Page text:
We are well aware from listening to the real life commentaries of Susan Murphy Milano, Denny Griffin and Vito Collucci of Crime-Wire, that actual crime cases are not so neat and tidy.  Crime is not investigated one case at a time; a murder trial is not solved in an hour as portrayed on Law and Order.  Real hysterical, but remorseful defendants do not abruptly stand and confess at the end of the trial, as they did on episodes of “Perry Mason”.  (Ahhh…. childhood memories.  Even then I was fascinated by the motivations of crime).  And, heaven help us, DNA samples are very, very seldom sent for immediate processing after the request rolls off a police officer’s lips…..

So, why do we expect such unrealistic standards in real life?  Some may say, TV and movie land has brainwashed us and heightened our expectations beyond all reasonableness.  My theory is that it has something to do with the rapid growth in forensic science and technology combined with the lengthy examination and processing time required for all such tests.  These realities, can never match with the relatively limited attention spans of the average viewer.

Therefore the entertainment industry is compelled to speed it up, keep it exciting, “Presto Chango”- here are your results on a silver platter.  The TV audience barely has enough time to go into the kitchen and get a snack before the DNA results are ready! Who cares if a few corners are cut in the name of flash and gimmicks – It’s TV.  All of the survivors of crime care, as well as the crime victims to be – that’s who!  False expectations are dangerous!

Who is there to dispel the myths of crime as entertainment?  Enter, center stage, the person, the legend of Dr. Henry C. Lee, Criminologist.  With his seemingly unassuming demeanor and his no-nonsense way of going about his work, he is the poster boy for crime busting, public safety and forensic science.  He is certainly a Connecticut celebrity and a world renowned expert.

Dr. Lee was born in China (the same day as the assassination date of JFK), in 1938 and grew up in Taiwan, beginning a career as a police officer and achieving the role of Captain before travelling to the U.S; where he earned a B.S. degree in Forensic Science in 1972 and a Ph.D. in biochemistry from NYU.   Dr. Lee is Chief Emeritus of the Connecticut State Police Forensic Science Laboratory.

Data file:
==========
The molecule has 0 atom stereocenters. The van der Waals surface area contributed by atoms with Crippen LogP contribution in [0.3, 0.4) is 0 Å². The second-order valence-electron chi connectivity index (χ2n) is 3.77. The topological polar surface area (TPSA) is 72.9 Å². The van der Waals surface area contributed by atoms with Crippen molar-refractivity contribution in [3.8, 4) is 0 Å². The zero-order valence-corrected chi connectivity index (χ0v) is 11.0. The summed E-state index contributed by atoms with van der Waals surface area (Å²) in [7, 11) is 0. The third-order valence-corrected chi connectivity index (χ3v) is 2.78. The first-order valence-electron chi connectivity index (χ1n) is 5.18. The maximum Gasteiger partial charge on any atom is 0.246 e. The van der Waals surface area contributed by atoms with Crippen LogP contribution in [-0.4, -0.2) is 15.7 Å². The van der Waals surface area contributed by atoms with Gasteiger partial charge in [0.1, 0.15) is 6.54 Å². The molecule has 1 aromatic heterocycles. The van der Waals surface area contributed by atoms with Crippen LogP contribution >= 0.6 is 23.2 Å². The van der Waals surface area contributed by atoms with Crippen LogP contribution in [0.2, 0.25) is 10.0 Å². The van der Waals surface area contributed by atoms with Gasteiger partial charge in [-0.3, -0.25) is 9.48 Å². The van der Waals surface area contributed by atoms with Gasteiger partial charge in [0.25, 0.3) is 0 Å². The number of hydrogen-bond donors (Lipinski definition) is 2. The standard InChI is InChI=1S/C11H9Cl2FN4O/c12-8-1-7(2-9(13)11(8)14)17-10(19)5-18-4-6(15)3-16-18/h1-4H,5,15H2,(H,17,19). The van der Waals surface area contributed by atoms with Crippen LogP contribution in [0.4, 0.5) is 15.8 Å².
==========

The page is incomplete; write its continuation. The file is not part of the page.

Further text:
He is fond of telling the story of his childhood aspirations by saying,

“I wanted to be a basketball star.  I went to talk to my coach and he said, ‘You grow two feet and then come see me.’  I realized it was an impossible dream.”

Over the years, he has authored hundreds of articles, 25 textbooks and a compilation of real crime cases using crime scene analysis, DNA analysis, fingerprinting methods etc.  Dr. Lee is perhaps the world’s most famous expert in blood spatter pattern and analysis.

His repertoire of high profile cases are household names including the notorious “Wood Chipper murder” of Hellie Crafts in Connecticut, Jon Benet Ramsey, Phil Spector, OJ Simpson, Scott Peterson, Elizabeth Smart, Michael Peterson  and the re-investigation of President John F. Kennedy to name only a handful.

This writer has had the pleasure of hearing Dr. Lee lecture at a number of crime victim conferences.  He is modest when speaking of his exhaustive achievements, possesses a good sense of humor and never fails to be thought provoking.  His standard refrain when introducing a case,   articulated in his heavy Taiwanese dialect typically is “Some sing wrong here”   for “Something’s wrong here.”  (No disrespect meant whatsoever…you have to listen carefully, that’s all). Dr. Lee skillfully guides the listener about the crime scene, the basic principles of forensics and evidence gathering as well as the overall puzzle presented.  You instinctively know that he will present many more questions than answers…..  Very rarely is a case a “slam dunk.”  The evidence may point in a particular direction or hypothesis or may prove conclusively that “no one else could have done it….”  Or, more likely not provide enough evidence and remain unsolved for extended periods …even years.